The new index will begin trading on March 17, and will have some significant differences to the original index of European synthetic loan names.
The contracts will be non-cancellable, meaning the loan contracts do not terminate in the event of a refinancing of a reference obligation. They are replaced by an equivalent obligation, bringing the contracts closer to the US LCDX index.
Unlike the US, the contracts will remain based on the reference obligation, in other words the loan itself, rather than the reference entity or the company that issued the loans.
The first series, launched in November 2006, has not had a roll since inception, and referenced 35 senior and 35 subordinated loans in seperate indexes. There are 26 senior and 25 subordinated names referenced by that series, due to cancelled refinanced names. The US index references 100 names.
The latest LevX series will reference 75 senior and 45 subordinated names, making it easier for the index to be tranched eventually. A total of 14 dealers have comitted to making markets in the new series, while Markit says a total of 20 dealers is expected by the end of the year.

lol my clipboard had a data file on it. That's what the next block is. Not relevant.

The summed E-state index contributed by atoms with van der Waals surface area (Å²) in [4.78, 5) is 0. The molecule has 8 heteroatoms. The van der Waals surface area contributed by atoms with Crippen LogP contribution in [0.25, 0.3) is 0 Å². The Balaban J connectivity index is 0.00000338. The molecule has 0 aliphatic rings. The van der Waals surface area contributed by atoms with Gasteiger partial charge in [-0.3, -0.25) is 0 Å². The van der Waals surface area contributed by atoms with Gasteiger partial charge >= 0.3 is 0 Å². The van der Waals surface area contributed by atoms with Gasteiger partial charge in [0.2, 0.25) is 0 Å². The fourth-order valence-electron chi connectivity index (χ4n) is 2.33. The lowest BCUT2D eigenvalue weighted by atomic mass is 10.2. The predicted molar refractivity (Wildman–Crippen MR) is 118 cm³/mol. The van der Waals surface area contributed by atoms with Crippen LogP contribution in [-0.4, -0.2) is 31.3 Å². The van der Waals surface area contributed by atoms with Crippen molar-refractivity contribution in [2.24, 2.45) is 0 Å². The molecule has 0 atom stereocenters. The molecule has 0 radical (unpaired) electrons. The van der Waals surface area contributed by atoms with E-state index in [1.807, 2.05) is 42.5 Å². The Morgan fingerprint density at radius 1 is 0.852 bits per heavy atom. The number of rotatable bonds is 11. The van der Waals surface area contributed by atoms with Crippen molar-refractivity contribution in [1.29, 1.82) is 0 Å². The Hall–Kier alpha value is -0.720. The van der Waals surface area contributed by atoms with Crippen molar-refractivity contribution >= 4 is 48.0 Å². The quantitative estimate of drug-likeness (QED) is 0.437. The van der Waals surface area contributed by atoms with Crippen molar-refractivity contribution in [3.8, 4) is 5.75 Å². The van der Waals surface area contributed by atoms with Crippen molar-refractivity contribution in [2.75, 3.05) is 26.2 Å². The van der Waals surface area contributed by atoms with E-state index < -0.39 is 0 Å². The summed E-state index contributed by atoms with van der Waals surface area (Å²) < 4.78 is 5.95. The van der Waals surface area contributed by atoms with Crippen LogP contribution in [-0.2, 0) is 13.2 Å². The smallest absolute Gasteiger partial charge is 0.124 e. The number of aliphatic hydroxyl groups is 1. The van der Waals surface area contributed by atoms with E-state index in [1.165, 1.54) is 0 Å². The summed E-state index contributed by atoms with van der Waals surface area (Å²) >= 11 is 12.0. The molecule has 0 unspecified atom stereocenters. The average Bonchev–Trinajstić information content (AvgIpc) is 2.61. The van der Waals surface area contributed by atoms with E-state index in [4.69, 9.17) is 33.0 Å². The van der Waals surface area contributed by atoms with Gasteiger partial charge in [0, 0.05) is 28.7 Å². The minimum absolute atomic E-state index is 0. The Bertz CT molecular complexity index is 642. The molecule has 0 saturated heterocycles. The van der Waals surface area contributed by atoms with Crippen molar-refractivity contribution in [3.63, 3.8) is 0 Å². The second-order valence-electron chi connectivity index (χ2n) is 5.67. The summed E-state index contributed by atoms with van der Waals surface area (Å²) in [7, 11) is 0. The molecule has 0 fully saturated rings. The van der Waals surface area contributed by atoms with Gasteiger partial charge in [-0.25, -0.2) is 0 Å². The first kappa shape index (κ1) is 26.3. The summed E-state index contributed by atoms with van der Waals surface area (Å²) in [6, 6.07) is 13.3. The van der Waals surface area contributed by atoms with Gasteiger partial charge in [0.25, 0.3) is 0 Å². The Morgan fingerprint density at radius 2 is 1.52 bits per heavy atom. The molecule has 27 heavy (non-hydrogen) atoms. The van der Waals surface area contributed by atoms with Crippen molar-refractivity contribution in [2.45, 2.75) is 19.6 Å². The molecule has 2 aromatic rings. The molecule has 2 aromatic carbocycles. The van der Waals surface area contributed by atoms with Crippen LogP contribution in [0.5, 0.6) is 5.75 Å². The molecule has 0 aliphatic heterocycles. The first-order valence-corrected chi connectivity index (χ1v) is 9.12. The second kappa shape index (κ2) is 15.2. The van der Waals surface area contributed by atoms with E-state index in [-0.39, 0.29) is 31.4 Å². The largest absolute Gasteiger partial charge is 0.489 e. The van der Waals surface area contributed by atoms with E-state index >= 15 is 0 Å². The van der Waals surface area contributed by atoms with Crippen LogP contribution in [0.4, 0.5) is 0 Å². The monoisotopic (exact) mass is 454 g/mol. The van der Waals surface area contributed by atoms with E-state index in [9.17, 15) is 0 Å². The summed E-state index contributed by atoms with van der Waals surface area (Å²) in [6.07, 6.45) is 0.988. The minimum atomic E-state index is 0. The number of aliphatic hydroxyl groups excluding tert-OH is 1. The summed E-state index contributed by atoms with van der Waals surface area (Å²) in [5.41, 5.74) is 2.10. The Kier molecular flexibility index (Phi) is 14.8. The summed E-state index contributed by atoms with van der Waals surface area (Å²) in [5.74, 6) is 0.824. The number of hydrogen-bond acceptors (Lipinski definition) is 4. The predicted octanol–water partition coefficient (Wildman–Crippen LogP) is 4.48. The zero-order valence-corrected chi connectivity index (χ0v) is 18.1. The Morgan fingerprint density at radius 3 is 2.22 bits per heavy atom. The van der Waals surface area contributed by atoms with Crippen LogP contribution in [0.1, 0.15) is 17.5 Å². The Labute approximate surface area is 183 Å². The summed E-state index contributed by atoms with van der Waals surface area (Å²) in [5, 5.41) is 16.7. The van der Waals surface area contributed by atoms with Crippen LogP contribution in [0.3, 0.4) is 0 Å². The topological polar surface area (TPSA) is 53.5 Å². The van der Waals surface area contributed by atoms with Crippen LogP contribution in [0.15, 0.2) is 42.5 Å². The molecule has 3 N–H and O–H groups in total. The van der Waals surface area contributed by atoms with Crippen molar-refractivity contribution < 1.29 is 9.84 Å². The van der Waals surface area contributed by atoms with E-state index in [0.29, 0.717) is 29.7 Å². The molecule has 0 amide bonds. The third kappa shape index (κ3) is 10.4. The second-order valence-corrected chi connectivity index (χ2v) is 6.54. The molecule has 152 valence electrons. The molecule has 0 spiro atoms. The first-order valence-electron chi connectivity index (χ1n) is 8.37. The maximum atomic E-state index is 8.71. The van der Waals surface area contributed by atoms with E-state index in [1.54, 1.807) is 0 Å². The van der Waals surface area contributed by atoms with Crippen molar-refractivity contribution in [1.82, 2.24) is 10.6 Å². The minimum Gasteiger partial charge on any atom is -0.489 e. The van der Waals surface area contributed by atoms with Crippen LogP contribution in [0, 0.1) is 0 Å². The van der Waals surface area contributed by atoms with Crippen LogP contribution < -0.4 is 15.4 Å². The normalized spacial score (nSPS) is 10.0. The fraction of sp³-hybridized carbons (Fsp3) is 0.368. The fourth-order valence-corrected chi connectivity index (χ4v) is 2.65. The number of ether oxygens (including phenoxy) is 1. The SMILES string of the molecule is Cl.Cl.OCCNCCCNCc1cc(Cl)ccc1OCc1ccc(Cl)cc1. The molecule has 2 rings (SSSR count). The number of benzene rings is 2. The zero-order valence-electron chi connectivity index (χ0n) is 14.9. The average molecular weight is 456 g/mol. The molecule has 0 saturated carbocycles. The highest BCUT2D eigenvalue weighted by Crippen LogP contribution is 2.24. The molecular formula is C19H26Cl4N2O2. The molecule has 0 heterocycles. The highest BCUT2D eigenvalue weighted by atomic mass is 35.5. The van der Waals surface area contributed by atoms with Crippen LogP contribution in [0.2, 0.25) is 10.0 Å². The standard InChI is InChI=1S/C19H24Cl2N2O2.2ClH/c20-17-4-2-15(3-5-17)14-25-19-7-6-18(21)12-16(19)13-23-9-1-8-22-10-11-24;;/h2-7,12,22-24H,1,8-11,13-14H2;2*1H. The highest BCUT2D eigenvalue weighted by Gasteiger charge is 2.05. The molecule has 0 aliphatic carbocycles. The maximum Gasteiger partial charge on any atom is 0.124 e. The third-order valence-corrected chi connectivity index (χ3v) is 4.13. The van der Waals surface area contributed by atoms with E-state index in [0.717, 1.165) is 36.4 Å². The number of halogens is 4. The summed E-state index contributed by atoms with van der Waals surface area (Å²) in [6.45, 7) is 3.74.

A panel of bankers at a briefing held by Markit on Tuesday suggested that, as well as being used by banks hedging and speculating on the index, it will be opened to equity investors and macro funds as well. There are also hopes the index will help grow the new synthetic collateralised loan obligation market in Europe.
A reasonable target would be €1 billion traded a day, estimated the panel, although a leveraged loan trader suggested the timing of the launch, just before the Easter lull, and the volatility in the market might mean it takes several weeks to reach these levels.